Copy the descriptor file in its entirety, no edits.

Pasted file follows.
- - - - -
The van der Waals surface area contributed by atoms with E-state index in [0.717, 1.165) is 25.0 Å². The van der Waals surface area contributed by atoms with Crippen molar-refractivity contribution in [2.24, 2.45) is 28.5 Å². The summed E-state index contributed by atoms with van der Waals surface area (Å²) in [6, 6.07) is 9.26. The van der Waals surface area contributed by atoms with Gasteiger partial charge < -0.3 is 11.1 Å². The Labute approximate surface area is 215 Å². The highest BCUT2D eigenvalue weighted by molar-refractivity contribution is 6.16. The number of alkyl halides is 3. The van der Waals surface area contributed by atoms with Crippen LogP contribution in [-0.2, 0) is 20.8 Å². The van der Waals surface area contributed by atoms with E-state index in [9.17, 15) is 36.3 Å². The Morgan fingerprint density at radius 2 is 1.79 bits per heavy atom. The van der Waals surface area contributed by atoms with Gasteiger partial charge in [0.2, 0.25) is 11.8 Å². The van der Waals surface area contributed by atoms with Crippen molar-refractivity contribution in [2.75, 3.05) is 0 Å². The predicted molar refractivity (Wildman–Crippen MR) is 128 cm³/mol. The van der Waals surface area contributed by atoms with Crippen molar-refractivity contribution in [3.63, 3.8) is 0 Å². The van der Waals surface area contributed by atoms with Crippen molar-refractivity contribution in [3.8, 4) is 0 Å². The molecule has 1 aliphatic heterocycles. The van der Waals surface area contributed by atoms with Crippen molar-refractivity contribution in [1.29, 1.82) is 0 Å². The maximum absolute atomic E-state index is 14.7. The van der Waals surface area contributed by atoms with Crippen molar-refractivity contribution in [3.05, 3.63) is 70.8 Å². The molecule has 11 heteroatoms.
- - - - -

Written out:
The van der Waals surface area contributed by atoms with E-state index in [0.717, 1.165) is 25.0 Å². The van der Waals surface area contributed by atoms with Crippen molar-refractivity contribution in [2.24, 2.45) is 28.5 Å². The summed E-state index contributed by atoms with van der Waals surface area (Å²) in [6, 6.07) is 9.26. The van der Waals surface area contributed by atoms with Gasteiger partial charge < -0.3 is 11.1 Å². The Labute approximate surface area is 215 Å². The highest BCUT2D eigenvalue weighted by molar-refractivity contribution is 6.16. The number of alkyl halides is 3. The van der Waals surface area contributed by atoms with Crippen LogP contribution in [-0.2, 0) is 20.8 Å². The van der Waals surface area contributed by atoms with E-state index in [9.17, 15) is 36.3 Å². The Morgan fingerprint density at radius 2 is 1.79 bits per heavy atom. The van der Waals surface area contributed by atoms with Gasteiger partial charge in [0.2, 0.25) is 11.8 Å². The van der Waals surface area contributed by atoms with Crippen molar-refractivity contribution in [2.75, 3.05) is 0 Å². The predicted molar refractivity (Wildman–Crippen MR) is 128 cm³/mol. The van der Waals surface area contributed by atoms with Crippen molar-refractivity contribution in [3.63, 3.8) is 0 Å². The van der Waals surface area contributed by atoms with Crippen molar-refractivity contribution in [3.8, 4) is 0 Å². The molecule has 1 aliphatic heterocycles. The van der Waals surface area contributed by atoms with Crippen molar-refractivity contribution in [1.29, 1.82) is 0 Å². The maximum absolute atomic E-state index is 14.7. The van der Waals surface area contributed by atoms with Crippen molar-refractivity contribution in [3.05, 3.63) is 70.8 Å². The molecule has 11 heteroatoms.